Dykema’s Privacy and Data Security group is here to help your organization review, update, and develop not only compliance BIPA policies and disclosures, but also assist with a holistic privacy program that is responsive to the ever changing landscape of domestic and international statutes.

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Photo of Cinthia Granados Motley Cinthia Granados Motley

Cinthia Granados Motley is the Director of Dykema’s Global Data Privacy and Information Security practice group. She has an active national and international practice assisting clients implement effective information security practices, address current and emerging regulatory compliance issues, including cross-border data transfer and…

Cinthia Granados Motley is the Director of Dykema’s Global Data Privacy and Information Security practice group. She has an active national and international practice assisting clients implement effective information security practices, address current and emerging regulatory compliance issues, including cross-border data transfer and information governance, as well as litigation readiness and regulatory inquiry matters. She routinely acts as incident response counsel to national and multi-national entities, as well as privacy litigation counsel. In her litigation practice, Cinthia handles consumer and privacy litigation, international contract disputes, directors and officers liability, ERISA, e-discovery and  professional liability matters. She routinely counsels clients in complex commercial disputes both domestically and abroad.

Photo of Ashley S.A. Jackson Ashley S.A. Jackson

Ashley Jackson is an associate on Dykema’s privacy and data security team. Ms. Jackson is a certified information privacy professional who advises domestic and international clients on issues of breach response, litigation, employee training, risk assessment and management, policies and procedures, table top…

Ashley Jackson is an associate on Dykema’s privacy and data security team. Ms. Jackson is a certified information privacy professional who advises domestic and international clients on issues of breach response, litigation, employee training, risk assessment and management, policies and procedures, table top exercises related to cybersecurity and data privacy. Ms. Jackson is proficient in both U.S. and international privacy laws, including Europe’s General Data Protection Regulation (GDPR).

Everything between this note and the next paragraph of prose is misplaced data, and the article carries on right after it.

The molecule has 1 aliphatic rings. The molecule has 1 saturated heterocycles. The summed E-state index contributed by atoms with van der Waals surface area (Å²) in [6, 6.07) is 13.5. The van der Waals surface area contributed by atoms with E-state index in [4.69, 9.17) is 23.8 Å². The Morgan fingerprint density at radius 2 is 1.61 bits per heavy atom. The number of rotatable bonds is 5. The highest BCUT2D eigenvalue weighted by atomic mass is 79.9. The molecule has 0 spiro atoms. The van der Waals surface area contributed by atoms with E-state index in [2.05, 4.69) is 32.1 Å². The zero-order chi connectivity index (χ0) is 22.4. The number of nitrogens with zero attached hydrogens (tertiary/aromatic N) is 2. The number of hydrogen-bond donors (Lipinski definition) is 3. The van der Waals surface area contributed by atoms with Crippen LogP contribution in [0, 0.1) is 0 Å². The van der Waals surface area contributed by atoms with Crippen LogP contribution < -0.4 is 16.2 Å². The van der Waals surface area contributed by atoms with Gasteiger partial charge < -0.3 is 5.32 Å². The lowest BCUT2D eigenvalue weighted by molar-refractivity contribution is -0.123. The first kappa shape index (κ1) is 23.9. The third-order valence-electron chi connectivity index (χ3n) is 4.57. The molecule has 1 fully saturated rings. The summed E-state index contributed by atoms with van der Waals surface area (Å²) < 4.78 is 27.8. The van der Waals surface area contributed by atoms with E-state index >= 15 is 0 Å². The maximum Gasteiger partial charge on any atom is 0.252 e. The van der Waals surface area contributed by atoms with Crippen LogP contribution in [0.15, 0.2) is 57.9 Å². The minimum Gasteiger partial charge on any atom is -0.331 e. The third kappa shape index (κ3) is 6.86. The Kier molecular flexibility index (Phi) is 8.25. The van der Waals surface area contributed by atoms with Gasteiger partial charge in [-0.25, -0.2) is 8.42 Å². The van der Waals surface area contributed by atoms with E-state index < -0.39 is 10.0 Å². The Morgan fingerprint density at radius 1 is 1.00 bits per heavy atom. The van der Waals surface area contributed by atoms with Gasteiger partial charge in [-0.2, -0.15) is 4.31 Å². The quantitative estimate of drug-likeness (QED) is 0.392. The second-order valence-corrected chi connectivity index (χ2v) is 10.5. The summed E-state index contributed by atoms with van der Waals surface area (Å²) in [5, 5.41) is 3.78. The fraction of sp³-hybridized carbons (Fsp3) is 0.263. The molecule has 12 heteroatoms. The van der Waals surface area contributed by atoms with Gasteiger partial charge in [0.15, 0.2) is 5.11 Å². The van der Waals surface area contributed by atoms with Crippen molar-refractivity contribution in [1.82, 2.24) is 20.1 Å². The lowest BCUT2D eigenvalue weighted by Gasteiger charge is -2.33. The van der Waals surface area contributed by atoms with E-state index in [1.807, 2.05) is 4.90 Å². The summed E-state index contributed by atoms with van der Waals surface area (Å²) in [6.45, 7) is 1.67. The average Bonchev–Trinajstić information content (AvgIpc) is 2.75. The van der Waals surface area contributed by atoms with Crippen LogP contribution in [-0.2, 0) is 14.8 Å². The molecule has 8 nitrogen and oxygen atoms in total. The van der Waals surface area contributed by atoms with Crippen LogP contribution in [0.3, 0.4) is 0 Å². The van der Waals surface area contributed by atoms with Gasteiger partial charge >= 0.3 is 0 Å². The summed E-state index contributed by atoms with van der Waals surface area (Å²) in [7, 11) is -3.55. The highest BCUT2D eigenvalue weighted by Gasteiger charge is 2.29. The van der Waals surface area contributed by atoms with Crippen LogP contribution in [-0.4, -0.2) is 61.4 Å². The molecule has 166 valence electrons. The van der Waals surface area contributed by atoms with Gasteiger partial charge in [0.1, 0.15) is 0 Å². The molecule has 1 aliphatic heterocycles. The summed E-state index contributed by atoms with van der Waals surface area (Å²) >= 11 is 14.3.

Photo of Erin S. Johnson Erin S. Johnson

Erin Johnson is an attorney in the business & commercial litigation practice group in Dykema’s Chicago office.

Ms. Johnson’s practice includes litigation in Illinois and Indiana’s federal courts and Illinois’ state courts defending businesses against individual and class action lawsuits arising from Illinois…

Erin Johnson is an attorney in the business & commercial litigation practice group in Dykema’s Chicago office.

Ms. Johnson’s practice includes litigation in Illinois and Indiana’s federal courts and Illinois’ state courts defending businesses against individual and class action lawsuits arising from Illinois BIPA and data protection laws, ADA, ADEA, as well as contractual disputes. Ms. Johnson also defends financial services providers against individual claims brought pursuant to RESPA and TILA.

Ms. Johnson is a member of the firm’s Privacy and Data Security team in which she assists in advising clients in the areas of data breach response and domestic and international data privacy law compliance projects. Ms. Johnson actively participates in pro bono work and has served as a Guardian ad Litem.